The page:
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management buyout, MBO, shareholder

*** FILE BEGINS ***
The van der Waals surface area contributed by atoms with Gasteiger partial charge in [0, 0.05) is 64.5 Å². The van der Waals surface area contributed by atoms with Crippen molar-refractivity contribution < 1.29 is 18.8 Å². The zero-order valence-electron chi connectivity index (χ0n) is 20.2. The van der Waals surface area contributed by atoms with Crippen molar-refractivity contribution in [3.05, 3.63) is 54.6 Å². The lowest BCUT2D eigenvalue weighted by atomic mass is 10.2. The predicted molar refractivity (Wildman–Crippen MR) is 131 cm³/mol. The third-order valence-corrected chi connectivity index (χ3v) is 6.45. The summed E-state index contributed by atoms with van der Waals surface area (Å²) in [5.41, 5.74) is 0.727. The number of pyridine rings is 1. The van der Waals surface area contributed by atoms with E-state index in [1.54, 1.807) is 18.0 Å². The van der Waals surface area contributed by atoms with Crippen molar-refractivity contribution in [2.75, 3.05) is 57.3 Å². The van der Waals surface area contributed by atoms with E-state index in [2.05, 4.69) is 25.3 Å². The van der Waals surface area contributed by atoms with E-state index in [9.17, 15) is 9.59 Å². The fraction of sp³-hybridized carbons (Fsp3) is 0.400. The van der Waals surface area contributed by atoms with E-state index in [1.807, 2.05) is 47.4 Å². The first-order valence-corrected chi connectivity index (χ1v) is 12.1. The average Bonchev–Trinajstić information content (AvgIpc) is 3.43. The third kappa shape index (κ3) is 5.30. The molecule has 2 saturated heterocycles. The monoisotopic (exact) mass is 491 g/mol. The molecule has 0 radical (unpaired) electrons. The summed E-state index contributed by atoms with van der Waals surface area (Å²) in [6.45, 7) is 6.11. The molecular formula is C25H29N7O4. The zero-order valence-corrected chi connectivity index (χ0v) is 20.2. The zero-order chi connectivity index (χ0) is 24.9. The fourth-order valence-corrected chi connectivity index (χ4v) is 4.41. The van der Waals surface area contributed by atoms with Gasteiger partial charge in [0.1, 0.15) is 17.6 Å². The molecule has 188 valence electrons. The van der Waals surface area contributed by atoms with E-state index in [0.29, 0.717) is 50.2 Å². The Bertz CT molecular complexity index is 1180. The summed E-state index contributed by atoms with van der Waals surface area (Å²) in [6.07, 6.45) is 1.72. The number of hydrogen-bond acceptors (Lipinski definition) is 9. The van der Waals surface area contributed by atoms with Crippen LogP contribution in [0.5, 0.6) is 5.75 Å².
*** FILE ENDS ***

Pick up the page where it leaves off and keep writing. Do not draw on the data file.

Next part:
In the present research a theoretical model of corporate divestitures is developed in which the wealth effects for divesting firms shareholders is examined for the case in which the acquirer is an incumbent management team and for the case when the acquirer is an outside buyer. Using an asymmetric information framework in which management enjoys specific utility from continued control of the operations, the model demonstrates that shareholders of the divesting firm should earn higher expected returns when the unit is sold to an incumbent management team rather than to an outside buyer. The subsequent empirical analysis reveals that this is in fact the case. While the announcement day ARs are statistically significant and positive for divestitures to both incumbent management teams and outside buyers, they are significantly larger when the buyer of the unit is the former. A similar and stronger results are observed for the 6 day period (t=-5 through 0) CARs. The policy implications of the theoretical model and empirical results reported above is that the divesting firms shareholders are not harmed, but receive higher returns when the units are purchased by an incumbent management team. Moreover, legislation to prevent or deter MBOs is not in the best interest of shareholders.
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